There may be no larger festival in the Quad Cities than the St. Patrick's Day parade on the closest Saturday to St. Patrick's Day. Put on by the St. Patrick Society of the Quad Cities, it's billed as the only bi-state parade in the United States. It starts out in downtown Rock Island, crosses over the Mississippi on the Centennial Bridge, and ends on 3rd St. in downtown Davenport. It features floats, bag pipers, family clans, school groups and all types of people dressed in crazy and outlandish costumes. And they're flinging beads and candy to crowd. It's a really large time.
Our next door neighbors, George and Hannah (shown here with some rather large drunken idiot, according to my wife who took the picture) had never been to the St. Patrick's Day parade before. George is Irish and they were planning a little party at their house after the parade. He made some GREAT corned beef. Oh, man. It was absolutely fabulous.
Anyway, we went downtown just after noon for the parade. The parade starts at 11:30 over in Rock Island and it takes about 45 to 50 minutes for it to make it over to downtown Davenport. Starting at 11:30 allows the participants - and spectators - ample time to get good and lubed up for the parade. Here's a couple ladies having a good time at KilKenny's before the parade.
Cindy, George and Hannah ended up in front of Mac's Tavern along the street. I went down 3rd St. a ways to take pictures of the parade. As always, click on the picture if you would like to see a larger image.
It's wall to wall people along the parade route. There are four bars at the end of the parade - Mac's Tavern, Carriage Haus, KilKenny's and Shenanigans. Each of them are packed with people before and after the parade. In fact, I was told one time by a Davenport cop that more people are picked up for drunk driving on the Saturday of the St. Patrick's Day parade than at any other time.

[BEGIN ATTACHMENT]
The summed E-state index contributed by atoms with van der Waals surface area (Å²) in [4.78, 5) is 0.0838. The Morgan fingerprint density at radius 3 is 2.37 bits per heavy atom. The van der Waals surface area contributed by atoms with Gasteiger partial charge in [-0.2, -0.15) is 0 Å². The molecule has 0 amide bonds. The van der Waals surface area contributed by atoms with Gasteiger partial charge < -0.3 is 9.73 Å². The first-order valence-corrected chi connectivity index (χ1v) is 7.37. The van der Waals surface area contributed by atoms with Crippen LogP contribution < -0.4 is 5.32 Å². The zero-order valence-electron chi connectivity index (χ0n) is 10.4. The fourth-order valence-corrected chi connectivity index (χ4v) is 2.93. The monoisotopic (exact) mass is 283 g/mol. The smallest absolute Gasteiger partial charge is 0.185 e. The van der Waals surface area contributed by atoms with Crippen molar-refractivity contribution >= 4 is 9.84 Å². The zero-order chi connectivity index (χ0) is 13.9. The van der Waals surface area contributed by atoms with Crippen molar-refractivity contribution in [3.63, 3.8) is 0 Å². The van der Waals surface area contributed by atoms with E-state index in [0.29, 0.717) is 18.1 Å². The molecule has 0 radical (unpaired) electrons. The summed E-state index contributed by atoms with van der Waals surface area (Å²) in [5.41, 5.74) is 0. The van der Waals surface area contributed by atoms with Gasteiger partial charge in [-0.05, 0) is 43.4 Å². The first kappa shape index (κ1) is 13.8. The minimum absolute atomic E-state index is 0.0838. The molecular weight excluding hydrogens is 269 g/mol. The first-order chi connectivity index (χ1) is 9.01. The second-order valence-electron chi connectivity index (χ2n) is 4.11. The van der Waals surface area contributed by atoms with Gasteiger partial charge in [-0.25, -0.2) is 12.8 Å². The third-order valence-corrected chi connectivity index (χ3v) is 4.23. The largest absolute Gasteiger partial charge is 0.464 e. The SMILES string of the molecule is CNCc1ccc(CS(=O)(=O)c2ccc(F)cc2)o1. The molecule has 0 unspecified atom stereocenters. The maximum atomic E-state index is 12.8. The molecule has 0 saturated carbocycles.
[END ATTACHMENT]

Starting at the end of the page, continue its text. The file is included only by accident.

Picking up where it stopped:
You can't have a St. Patrick's Day parade without bag pipers. Which leads to the inevitable question - what does a bag piper wear under a kilt? Why, shoes and socks, of course!
Here's one of the largest Irish clans in the Quad Cities - the Kinney clan. They're so big they put people on the flatbed of a semi during the parade. They've been in the parade for years and the family just seems to grow exponentially each year.
The parade features military personnel, ROTC groups and other municipal groups such as firemen and policemen. They also have "Peace-niks" in the parade. Here's an Irish guy hoping for peace in the world.
Another shot of the huge crowd on 3rd St. in downtown Davenport. The weather was actually pretty nice - well, compared to other St. Patrick's Day parades over the years. It was about 38 degrees with a cool breeze out of the northeast. We've been down there when it's been in the 20's and spitting snow. That's not good parade weather.
And the parade brings out all ages. Here's a little guy sitting on his father's shoulders in front of Mac's enjoying the sights. Little kids go nuts for the candy that's thrown from the floats. Except the candy all falls on the ground and they have to pick it up. Man, I wouldn't eat any of that crap after having it fall on the pavement, even if it had kevlar wrapping on the candy!
After the parade, people head back in to some of the bars downtown. Here's the inside of Mac's Tavern. Actually, it wasn't all that packed in there at this time. Mac's was one of my favorite places to go at one point in time, but it just isn't the same since Bill Collins was the owner.
KilKenny's puts up a huge tent behind their bar in a parking lot. They have bands play in there during the course of the day and evening. But this isn't even the biggest party. Kelly's Irish Pub up on 53rd Ave. has a larger tent - 120' by 60' and they serve upwards of 14,000 to 15,000 people on the day of the parade. I wanted to go up and see our friends Wicked Liz and the Bellyswirls play Saturday evening, but my wife reminded me that the cops would be out and I didn't need to be driving at that point. She's always right.
The St. Patrick's parade is always a great time. It's fun running into people you know at the parade and at the bars before and afterwards. Everyone is drinking, everyone is eating corned beef and cabbage. The levels of methane from human farts creates a hole in the ozone above the Quad Cities beginning Saturday night and stretching into Sunday. But, boy, is it fun up until then.